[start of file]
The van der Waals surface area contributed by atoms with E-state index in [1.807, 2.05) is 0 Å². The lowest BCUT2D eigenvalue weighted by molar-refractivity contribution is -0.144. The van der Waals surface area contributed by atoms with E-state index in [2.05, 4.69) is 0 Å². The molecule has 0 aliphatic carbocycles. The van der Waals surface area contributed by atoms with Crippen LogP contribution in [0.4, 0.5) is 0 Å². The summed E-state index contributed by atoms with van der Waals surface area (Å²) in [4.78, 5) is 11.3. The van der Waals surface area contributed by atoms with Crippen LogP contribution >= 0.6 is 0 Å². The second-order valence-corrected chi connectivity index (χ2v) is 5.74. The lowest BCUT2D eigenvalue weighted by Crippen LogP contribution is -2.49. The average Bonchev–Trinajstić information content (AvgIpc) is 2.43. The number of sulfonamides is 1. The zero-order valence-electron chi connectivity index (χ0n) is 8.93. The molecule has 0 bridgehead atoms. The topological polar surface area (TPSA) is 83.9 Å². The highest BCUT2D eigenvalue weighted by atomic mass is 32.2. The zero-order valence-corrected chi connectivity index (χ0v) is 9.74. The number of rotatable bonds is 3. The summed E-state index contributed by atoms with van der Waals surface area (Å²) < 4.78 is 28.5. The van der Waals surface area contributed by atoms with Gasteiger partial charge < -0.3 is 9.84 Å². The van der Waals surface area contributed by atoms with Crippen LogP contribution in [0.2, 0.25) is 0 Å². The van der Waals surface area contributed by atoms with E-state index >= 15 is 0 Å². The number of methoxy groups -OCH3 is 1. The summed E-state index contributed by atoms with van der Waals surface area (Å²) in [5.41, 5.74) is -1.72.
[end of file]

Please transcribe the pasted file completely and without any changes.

The van der Waals surface area contributed by atoms with E-state index in [1.807, 2.05) is 0 Å². The lowest BCUT2D eigenvalue weighted by molar-refractivity contribution is -0.144. The van der Waals surface area contributed by atoms with E-state index in [2.05, 4.69) is 0 Å². The molecule has 0 aliphatic carbocycles. The van der Waals surface area contributed by atoms with Crippen LogP contribution in [0.4, 0.5) is 0 Å². The summed E-state index contributed by atoms with van der Waals surface area (Å²) in [4.78, 5) is 11.3. The van der Waals surface area contributed by atoms with Crippen LogP contribution >= 0.6 is 0 Å². The second-order valence-corrected chi connectivity index (χ2v) is 5.74. The lowest BCUT2D eigenvalue weighted by Crippen LogP contribution is -2.49. The average Bonchev–Trinajstić information content (AvgIpc) is 2.43. The number of sulfonamides is 1. The zero-order valence-electron chi connectivity index (χ0n) is 8.93. The molecule has 0 bridgehead atoms. The topological polar surface area (TPSA) is 83.9 Å². The highest BCUT2D eigenvalue weighted by atomic mass is 32.2. The zero-order valence-corrected chi connectivity index (χ0v) is 9.74. The number of rotatable bonds is 3. The summed E-state index contributed by atoms with van der Waals surface area (Å²) < 4.78 is 28.5. The van der Waals surface area contributed by atoms with Gasteiger partial charge < -0.3 is 9.84 Å². The van der Waals surface area contributed by atoms with Crippen LogP contribution in [0.2, 0.25) is 0 Å². The van der Waals surface area contributed by atoms with E-state index >= 15 is 0 Å². The number of methoxy groups -OCH3 is 1. The summed E-state index contributed by atoms with van der Waals surface area (Å²) in [5.41, 5.74) is -1.72.